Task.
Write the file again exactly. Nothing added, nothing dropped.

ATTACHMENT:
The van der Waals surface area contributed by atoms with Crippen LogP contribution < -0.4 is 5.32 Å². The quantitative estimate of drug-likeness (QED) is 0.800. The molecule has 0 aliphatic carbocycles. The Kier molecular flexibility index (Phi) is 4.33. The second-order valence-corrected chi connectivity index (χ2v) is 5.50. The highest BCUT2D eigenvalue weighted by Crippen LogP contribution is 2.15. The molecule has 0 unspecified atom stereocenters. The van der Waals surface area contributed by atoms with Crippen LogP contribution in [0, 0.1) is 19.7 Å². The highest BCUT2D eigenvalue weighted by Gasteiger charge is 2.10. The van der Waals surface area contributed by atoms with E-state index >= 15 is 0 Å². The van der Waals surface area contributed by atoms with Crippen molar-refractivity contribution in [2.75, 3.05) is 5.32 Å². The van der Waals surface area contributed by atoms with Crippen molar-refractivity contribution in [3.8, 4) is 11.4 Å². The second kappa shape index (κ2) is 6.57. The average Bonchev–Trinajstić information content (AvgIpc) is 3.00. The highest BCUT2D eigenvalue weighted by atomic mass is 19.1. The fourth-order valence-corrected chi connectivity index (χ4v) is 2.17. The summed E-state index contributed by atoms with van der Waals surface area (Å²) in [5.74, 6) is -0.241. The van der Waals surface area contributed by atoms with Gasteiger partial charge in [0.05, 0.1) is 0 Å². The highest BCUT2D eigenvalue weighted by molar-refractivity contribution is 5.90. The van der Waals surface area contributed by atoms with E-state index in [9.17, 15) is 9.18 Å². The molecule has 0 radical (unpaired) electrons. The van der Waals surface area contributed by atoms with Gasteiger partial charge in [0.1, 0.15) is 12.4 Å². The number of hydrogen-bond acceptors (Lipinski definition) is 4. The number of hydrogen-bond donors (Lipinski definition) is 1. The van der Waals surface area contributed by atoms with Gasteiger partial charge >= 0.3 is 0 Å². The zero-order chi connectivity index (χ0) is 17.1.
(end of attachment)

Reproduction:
The van der Waals surface area contributed by atoms with Crippen LogP contribution < -0.4 is 5.32 Å². The quantitative estimate of drug-likeness (QED) is 0.800. The molecule has 0 aliphatic carbocycles. The Kier molecular flexibility index (Phi) is 4.33. The second-order valence-corrected chi connectivity index (χ2v) is 5.50. The highest BCUT2D eigenvalue weighted by Crippen LogP contribution is 2.15. The molecule has 0 unspecified atom stereocenters. The van der Waals surface area contributed by atoms with Crippen LogP contribution in [0, 0.1) is 19.7 Å². The highest BCUT2D eigenvalue weighted by Gasteiger charge is 2.10. The van der Waals surface area contributed by atoms with E-state index >= 15 is 0 Å². The van der Waals surface area contributed by atoms with Crippen molar-refractivity contribution in [2.75, 3.05) is 5.32 Å². The van der Waals surface area contributed by atoms with Crippen molar-refractivity contribution in [3.8, 4) is 11.4 Å². The second kappa shape index (κ2) is 6.57. The average Bonchev–Trinajstić information content (AvgIpc) is 3.00. The highest BCUT2D eigenvalue weighted by atomic mass is 19.1. The fourth-order valence-corrected chi connectivity index (χ4v) is 2.17. The summed E-state index contributed by atoms with van der Waals surface area (Å²) in [5.74, 6) is -0.241. The van der Waals surface area contributed by atoms with Gasteiger partial charge in [0.05, 0.1) is 0 Å². The highest BCUT2D eigenvalue weighted by molar-refractivity contribution is 5.90. The van der Waals surface area contributed by atoms with E-state index in [9.17, 15) is 9.18 Å². The molecule has 0 radical (unpaired) electrons. The van der Waals surface area contributed by atoms with Gasteiger partial charge in [0.1, 0.15) is 12.4 Å². The number of hydrogen-bond acceptors (Lipinski definition) is 4. The number of hydrogen-bond donors (Lipinski definition) is 1. The van der Waals surface area contributed by atoms with Gasteiger partial charge >= 0.3 is 0 Å². The zero-order chi connectivity index (χ0) is 17.1.